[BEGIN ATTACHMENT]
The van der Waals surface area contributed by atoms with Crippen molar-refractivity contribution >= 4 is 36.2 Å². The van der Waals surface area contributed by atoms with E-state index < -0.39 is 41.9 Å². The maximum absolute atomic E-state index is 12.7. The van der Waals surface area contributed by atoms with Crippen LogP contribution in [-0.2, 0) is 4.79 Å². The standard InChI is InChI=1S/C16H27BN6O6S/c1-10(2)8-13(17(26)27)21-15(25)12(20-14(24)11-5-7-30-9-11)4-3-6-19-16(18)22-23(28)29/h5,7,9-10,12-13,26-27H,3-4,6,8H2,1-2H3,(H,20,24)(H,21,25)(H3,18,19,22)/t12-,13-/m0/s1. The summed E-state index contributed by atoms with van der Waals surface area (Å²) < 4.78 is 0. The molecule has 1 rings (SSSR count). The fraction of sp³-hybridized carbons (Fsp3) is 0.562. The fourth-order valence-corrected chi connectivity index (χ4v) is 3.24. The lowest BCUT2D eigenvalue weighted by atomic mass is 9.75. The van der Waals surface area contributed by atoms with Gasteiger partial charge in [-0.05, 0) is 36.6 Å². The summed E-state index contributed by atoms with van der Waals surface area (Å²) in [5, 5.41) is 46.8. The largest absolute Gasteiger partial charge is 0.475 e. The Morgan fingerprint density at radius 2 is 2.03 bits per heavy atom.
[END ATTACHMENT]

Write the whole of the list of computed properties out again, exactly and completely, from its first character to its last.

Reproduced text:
The van der Waals surface area contributed by atoms with Crippen molar-refractivity contribution >= 4 is 36.2 Å². The van der Waals surface area contributed by atoms with E-state index < -0.39 is 41.9 Å². The maximum absolute atomic E-state index is 12.7. The van der Waals surface area contributed by atoms with Crippen LogP contribution in [-0.2, 0) is 4.79 Å². The standard InChI is InChI=1S/C16H27BN6O6S/c1-10(2)8-13(17(26)27)21-15(25)12(20-14(24)11-5-7-30-9-11)4-3-6-19-16(18)22-23(28)29/h5,7,9-10,12-13,26-27H,3-4,6,8H2,1-2H3,(H,20,24)(H,21,25)(H3,18,19,22)/t12-,13-/m0/s1. The summed E-state index contributed by atoms with van der Waals surface area (Å²) < 4.78 is 0. The molecule has 1 rings (SSSR count). The fraction of sp³-hybridized carbons (Fsp3) is 0.562. The fourth-order valence-corrected chi connectivity index (χ4v) is 3.24. The lowest BCUT2D eigenvalue weighted by atomic mass is 9.75. The van der Waals surface area contributed by atoms with Gasteiger partial charge in [-0.05, 0) is 36.6 Å². The summed E-state index contributed by atoms with van der Waals surface area (Å²) in [5, 5.41) is 46.8. The largest absolute Gasteiger partial charge is 0.475 e. The Morgan fingerprint density at radius 2 is 2.03 bits per heavy atom.